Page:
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Scots and the Fur Trade

Scots and the Fur Trade in North America

The Scots dominated the nineteenth-century fur trade. When John Jacob Astor founded his American Fur Company in 1800, he hired away six disgruntled employees from the North West Company; all were Scots. A later defector from the North West Company, the Paris-educated Robert Stuart, eventually became Astor’s business partner. In 1812 an English traveler ventured onto the Great Plains and met a party of five fur trappers; the Scots outnumbered the French by three to two. The fur trade along the south Atlantic coast was largely controlled by two firms - Panton, Leslie and Company and John Forbes and Company - almost every member of which was born either in Aberdeenshire or in towns bordering the Moray Firth.

In many of these fur-trade enterprises, kinship ties proved far more enduring than company loyalties. Historian James Hunter has described the North West Fur Company as a unique combination of business enterprise and extended family of the Highland type. There were so many Highlanders in the HBC that Lowland employees complained that the lack of a clan name led to discrimination in promotion. The common language was often Gaelic. Because their chief loyalty had been to clan, Scots traders could shift from company to company or from nation to nation as circumstances warranted. For example, in the early 1790s James Mackay moved from British Canada to St. Louis, becoming a Spanish citizen, so as to better engage in the fur trade. Similarly, a generation later Ramsay Crooks from Greenock, Scotland, moved from Montreal to St. Louis, becoming an American citizen, so as to manage the American Fur Company. The St. Louis—based firm Sublette and Campbell, the only serious rival of the American Fur Company, was run with equal skill from 1836 to 1842 by Tyrone, Northern Ireland—born Robert Campbell. Angus MacDonald from the Isle of Skye entered the service of the HBC in 1838 and proved so skillful in obtaining Indian furs that in 1852 he was appointed head of the extensive Colville district, including all traditional posts north of Walla Walla, Washington, far into British Columbia. MacDonald held this position until 1871, when the HBC finally gave up its last posts in the United States, and lived the rest of his life as an American in Montana Territory.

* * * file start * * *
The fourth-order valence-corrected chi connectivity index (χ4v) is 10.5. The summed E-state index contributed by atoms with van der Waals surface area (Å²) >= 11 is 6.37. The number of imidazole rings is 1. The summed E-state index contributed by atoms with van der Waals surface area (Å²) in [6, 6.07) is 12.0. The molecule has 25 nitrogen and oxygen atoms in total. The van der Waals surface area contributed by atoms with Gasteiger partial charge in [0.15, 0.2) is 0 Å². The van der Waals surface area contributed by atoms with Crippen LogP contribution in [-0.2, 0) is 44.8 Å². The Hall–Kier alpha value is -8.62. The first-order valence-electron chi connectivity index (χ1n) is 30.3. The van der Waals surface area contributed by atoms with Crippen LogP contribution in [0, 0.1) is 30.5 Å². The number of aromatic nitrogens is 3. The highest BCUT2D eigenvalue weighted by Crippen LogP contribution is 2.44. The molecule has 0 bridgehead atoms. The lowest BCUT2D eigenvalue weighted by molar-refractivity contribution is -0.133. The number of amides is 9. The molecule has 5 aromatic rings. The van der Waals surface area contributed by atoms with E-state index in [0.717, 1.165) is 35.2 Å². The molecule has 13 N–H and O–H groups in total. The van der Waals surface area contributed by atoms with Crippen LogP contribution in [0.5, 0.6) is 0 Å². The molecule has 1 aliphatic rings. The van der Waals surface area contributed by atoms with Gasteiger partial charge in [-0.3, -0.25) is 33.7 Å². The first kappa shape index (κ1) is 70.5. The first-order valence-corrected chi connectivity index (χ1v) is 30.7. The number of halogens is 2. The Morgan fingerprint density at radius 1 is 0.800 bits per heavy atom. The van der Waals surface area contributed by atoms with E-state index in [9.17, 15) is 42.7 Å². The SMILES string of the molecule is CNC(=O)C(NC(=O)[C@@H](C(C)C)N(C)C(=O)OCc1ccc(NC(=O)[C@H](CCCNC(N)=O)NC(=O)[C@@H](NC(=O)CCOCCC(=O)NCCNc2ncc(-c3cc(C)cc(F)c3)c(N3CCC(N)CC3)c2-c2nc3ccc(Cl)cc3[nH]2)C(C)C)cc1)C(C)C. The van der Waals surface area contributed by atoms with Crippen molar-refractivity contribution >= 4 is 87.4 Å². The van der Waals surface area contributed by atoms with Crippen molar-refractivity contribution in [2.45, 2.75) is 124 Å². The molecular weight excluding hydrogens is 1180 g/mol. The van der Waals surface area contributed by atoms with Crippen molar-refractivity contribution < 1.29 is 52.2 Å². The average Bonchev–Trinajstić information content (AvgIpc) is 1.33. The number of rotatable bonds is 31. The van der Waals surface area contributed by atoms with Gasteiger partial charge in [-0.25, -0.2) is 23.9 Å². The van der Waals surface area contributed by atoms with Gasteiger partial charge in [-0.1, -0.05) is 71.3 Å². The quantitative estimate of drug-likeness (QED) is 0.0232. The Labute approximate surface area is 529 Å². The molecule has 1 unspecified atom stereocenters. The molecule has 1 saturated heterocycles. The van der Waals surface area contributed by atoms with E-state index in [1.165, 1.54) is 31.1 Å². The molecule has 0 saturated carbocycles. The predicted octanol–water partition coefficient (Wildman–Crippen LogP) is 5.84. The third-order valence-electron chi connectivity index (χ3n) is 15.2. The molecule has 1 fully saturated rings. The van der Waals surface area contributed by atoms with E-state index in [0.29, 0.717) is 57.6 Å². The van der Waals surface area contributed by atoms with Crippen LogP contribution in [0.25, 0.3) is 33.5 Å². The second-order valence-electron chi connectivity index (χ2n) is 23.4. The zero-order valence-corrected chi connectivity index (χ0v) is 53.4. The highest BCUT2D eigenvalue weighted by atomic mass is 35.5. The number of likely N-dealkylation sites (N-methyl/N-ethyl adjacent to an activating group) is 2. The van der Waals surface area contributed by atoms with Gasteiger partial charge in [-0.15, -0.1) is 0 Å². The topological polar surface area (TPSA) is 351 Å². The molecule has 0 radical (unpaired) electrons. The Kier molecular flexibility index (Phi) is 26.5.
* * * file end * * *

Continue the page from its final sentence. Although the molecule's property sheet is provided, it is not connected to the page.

On one occasion, John McDonald of the Canadian North West Company was discussing the fur trade with Alexander Ross, then employed by the American Fur Company. "The Americans have been very enterprising," McDonald commented. "We are called Americans," said Ross, "but there were very few Americans among us—we were all Scotchmen like yourselves."

During their heyday the Scots fur traders amassed incredible power. James Kirker was once termed "the king of New Mexico." Dr.John McLoughlin, chief factor of the HBC in Oregon, lived in regal splendor with a piper who welcomed guests. George Simpson of the HBC took a piper with him whenever he went on an inspection tour. Kenneth McKenzie, who founded Fort Union on the Upper Missouri, presided over a larger territory than many a European monarch.



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